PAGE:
United States gold and silver stamping act
Before the US Congress enacted the National Gold and Silver Stamping Act of 1905, American manufactures could mark a piece with words like "silver", "Sterling" and "coin, even if the item contained absolutely no silver.
Even though the stems are marked "silver", the flatware below contains no silver .
While there are no assay offices in the United states, some companies, like Gorham, developed their own system for dating their silver. Usually found on more expensive pieces, a copy of their dating system is shown below.
The shape of the handle is a dating clue
Before the American Civil War, the stems of place settings had a “C” shaped handle. The spoon below was made by John Round and dates to about 1860.
After the war, the stems take on the serpentine look we still see today, where the end tips up (below).
It’s not just about the scrap value
An unusual form or prominent silversmith can make a piece many times more valuable than the scrap value.
Below is a rare late 18th century stuffing spoon by Hester Bateman. The current scrap value of this spoon is $67.00 (about $20 per troy ounce). It recently sold at auction for $200. Make sure you know the value before you melt.
- Just remember that when you melt a piece of silver, you melt a piece of history.
Sources for more information
We are happy to talk with you about our antique appraisal services and fees, but if you are not sure if you want to invest in the cost of an antique silver appraisal, review the tips we have provided and then use the following web sites to find information about your silver. Just put your cursor over the company name link and click.
You may want to visit our Appraisal Services page. Small silver items can often be valued from photographs and the cost is nominal.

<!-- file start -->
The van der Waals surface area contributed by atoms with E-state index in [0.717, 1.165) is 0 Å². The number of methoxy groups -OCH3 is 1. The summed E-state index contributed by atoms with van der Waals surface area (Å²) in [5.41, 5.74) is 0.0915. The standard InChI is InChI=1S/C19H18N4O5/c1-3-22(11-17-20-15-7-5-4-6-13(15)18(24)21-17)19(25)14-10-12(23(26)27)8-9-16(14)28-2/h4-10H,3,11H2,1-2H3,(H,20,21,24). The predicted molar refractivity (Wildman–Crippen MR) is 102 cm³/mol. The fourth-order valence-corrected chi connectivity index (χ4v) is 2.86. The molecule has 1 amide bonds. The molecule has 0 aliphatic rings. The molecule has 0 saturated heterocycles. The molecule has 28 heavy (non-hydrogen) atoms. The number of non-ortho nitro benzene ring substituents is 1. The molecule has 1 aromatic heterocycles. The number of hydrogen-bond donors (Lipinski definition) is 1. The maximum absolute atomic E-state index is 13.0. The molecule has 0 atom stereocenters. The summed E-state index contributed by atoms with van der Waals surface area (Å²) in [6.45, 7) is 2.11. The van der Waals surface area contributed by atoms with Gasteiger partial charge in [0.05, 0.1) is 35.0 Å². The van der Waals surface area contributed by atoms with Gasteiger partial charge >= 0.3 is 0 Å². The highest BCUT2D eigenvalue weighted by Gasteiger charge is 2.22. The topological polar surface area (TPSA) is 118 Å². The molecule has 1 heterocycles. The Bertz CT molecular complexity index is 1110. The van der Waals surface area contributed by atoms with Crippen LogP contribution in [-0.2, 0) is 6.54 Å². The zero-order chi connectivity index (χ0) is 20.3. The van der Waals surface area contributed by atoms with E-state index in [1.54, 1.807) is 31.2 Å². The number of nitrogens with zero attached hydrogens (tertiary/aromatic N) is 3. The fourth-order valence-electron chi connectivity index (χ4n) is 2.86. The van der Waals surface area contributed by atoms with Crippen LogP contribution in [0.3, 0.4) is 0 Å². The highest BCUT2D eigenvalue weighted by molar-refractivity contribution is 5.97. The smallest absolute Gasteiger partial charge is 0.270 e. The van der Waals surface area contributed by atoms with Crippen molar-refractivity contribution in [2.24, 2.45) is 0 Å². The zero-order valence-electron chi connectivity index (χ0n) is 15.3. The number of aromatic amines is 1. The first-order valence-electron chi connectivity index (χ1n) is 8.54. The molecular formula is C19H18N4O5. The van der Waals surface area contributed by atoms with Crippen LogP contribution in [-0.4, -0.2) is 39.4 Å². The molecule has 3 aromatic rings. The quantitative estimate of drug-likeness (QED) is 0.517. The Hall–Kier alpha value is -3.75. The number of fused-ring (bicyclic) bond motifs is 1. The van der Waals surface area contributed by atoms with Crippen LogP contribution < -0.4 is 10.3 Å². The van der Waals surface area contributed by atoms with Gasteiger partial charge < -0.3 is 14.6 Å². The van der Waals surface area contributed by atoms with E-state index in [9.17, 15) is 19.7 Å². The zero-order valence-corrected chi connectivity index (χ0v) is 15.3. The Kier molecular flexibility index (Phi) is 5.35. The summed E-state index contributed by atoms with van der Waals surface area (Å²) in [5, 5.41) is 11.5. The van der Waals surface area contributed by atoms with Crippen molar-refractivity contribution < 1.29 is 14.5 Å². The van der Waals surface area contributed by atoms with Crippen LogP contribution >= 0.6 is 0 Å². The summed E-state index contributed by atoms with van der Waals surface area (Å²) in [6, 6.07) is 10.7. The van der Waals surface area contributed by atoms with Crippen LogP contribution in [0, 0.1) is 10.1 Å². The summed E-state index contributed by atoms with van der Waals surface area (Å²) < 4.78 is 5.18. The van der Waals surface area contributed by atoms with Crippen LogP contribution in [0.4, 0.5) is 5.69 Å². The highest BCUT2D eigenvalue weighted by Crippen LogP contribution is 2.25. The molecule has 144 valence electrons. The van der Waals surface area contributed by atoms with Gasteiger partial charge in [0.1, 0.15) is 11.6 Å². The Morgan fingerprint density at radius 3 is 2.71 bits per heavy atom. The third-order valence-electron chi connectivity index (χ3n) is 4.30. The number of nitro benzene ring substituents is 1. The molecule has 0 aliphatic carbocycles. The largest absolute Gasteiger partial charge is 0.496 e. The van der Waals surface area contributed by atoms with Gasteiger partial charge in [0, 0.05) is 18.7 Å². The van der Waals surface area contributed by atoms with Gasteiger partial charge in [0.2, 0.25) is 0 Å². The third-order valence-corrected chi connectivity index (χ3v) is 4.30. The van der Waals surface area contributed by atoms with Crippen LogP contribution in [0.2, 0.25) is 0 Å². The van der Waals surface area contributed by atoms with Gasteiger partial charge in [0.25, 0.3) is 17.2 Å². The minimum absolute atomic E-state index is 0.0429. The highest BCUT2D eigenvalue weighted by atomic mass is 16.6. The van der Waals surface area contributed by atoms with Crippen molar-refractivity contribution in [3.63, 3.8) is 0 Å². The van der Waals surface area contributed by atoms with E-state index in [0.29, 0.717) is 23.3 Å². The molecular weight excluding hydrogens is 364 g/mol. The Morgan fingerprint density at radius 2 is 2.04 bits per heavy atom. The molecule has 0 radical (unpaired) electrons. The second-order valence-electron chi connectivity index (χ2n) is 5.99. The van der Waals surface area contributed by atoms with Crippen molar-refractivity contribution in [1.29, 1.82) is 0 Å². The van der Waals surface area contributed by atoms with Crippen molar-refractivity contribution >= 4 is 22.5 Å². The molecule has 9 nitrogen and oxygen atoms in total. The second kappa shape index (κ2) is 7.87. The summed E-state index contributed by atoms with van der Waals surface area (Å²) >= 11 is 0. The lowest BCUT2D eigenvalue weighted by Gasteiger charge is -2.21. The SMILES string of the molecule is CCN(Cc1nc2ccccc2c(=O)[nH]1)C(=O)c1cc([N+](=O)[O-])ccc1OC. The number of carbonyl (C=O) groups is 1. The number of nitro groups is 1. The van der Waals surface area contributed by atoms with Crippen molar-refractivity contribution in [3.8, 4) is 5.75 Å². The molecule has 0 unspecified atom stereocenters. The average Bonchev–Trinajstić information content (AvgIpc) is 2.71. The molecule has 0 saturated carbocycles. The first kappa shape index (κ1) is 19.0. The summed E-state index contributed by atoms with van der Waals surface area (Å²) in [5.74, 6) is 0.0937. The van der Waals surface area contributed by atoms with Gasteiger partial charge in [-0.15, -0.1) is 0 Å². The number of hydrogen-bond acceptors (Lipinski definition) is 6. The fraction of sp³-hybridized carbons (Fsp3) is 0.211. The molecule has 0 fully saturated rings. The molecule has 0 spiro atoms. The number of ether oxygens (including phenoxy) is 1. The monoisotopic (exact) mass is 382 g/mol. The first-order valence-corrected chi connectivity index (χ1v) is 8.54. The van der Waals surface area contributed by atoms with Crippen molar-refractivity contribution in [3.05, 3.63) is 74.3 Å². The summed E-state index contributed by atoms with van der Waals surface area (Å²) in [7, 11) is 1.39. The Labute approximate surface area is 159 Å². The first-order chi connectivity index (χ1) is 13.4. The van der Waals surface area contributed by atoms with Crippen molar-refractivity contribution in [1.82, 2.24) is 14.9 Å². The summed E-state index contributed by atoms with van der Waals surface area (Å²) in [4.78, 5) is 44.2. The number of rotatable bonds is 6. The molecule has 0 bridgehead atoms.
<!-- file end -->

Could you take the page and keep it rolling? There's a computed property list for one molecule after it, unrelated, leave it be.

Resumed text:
The most comprehensive web site for identifying antique silver marks, hallmarks, maker's marks and trademarks is:
If you are just trying to identify your silver pattern, the largest replacement service is:
You can use this for retail replacement values. Also, if you have inherited a silver service and don't know the pattern, you can email them with pictures (along with the marks) and they may be able to identify it for you. Replacements also has patterns for crystal and china.
For fair market value, try:
This is a free web site, but you must sign up for an account.
While this service has a one-day cost of $14.99, it is very useful because you do not have to use keywords to search. You simply select the category from a drop-down menu. They also research their auction results, they don't just post the information. I have always trust their accuracy.
This web site costs $3.25 for one month. You can also use it to research values and pottery marks.
If you are not sure what the difference between fair market value and retail replacement value, there is complete information at our on-line magazine: Values for Personal Property
A great silver reference book for hallmarks and dating
Researching silver marks can be very time consuming. It really helps to have an understanding of how, when, and why countries enacted silver hallmarking laws.
The silver images and information shown are excerpts from All About Antique Silver with International Hallmarks by Diana Sanders Cinamon. This book is an excellent reference and starting point for the beginning silver collector.
This book in on the following lists of recommended books on silver and silver hallmarks:
The Gemological Institute of America (GIA)
ehow.co.uk (The English do know about about hallmarking)
The World Heritage Encyclopedia